The government is to store everybody’s online data for a year, following a review of the state’s electronic surveillance policy.
Home Secretary Theresa May revealed the Communications Data Bill yesterday, updating what is commonly and colloquially referred to as ‘the snooper’s charter’ – the government’s powers to monitor online and telephone activity. The crux of the document was that the government will collate files on peoples’ social networking activity as well as things like online gambling for defence and security purposes.
The bill, 123 pages in length, looks to help the government keep pace with the rapidly developing online world, giving them greater power to monitor potentially dangerous behaviour. The Home Office has stated that the collection of data will cost £1.8bn over the next 10 years but also says it will save up to £6.2bn in that same period through more efficient investigations and greater criminal asset seizures.
The range of data that the government will now capture and store has been widened to include messages and updates on social media sites, online calls, email and Internet gaming.
In her forward to the bill, Theresa May writes: “Communications technologies and services are changing fast. More communications are taking place on the Internet using a wider range of services. As criminals make increasing use of Internet-based communications, we need to ensure that the police and intelligence agencies continue to have the tools they need to do the job we ask of them: investigating crime and terrorism, protecting the vulnerable and bringing criminals to justice.”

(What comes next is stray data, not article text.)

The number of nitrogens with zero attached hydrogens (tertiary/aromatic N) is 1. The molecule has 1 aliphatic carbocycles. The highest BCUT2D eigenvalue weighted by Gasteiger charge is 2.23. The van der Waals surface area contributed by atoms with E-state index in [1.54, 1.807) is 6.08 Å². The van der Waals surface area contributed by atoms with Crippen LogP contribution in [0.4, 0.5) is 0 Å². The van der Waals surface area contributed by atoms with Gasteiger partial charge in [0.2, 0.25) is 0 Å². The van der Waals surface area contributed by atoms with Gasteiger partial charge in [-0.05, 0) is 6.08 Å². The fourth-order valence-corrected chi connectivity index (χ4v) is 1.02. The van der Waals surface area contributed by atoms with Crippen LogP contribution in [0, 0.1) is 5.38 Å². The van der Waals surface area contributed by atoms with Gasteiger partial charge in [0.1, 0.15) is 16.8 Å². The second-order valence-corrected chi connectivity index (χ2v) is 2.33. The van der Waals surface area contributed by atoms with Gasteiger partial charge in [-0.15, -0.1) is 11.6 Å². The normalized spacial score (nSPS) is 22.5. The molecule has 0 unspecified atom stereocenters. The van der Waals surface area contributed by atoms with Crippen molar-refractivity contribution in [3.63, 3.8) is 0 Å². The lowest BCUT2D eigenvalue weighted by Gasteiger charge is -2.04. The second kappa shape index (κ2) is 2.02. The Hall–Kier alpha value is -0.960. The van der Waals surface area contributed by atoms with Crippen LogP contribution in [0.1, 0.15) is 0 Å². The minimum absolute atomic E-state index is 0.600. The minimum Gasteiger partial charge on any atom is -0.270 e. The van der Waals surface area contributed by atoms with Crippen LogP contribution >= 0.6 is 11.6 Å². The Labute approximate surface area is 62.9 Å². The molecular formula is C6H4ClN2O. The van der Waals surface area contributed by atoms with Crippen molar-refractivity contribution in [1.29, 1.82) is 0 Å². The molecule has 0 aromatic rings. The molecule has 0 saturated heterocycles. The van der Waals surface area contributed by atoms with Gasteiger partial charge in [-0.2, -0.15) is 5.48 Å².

She continues: “The purpose of this Bill, therefore, is to protect the public and bring offenders to justice by ensuring that communications data is available to the police and security and intelligence agencies in future as it has been in the past.”
Former Conservative shadow home secretary, David Davis, has attacked the bill which he said mimicks Labour’s similar proposal back in 2009, a proposal that was shot down by the Tory party. He said: “It's not content, but it's incredibly intrusive. If they really want to do things like this – and we all accept they use data to catch criminals – get a warrant. Get a judge to sign a warrant, not the guy at the next desk, not somebody else in the same organisation.”
Ostensibly, security is paramount in this refresh of the government’s e-surveillance powers. Nevertheless, the announcement of the bill will do little to silence cries that big data, and the capturing of it, is leading towards a big brother state, the subject of the latest Big Data Talk.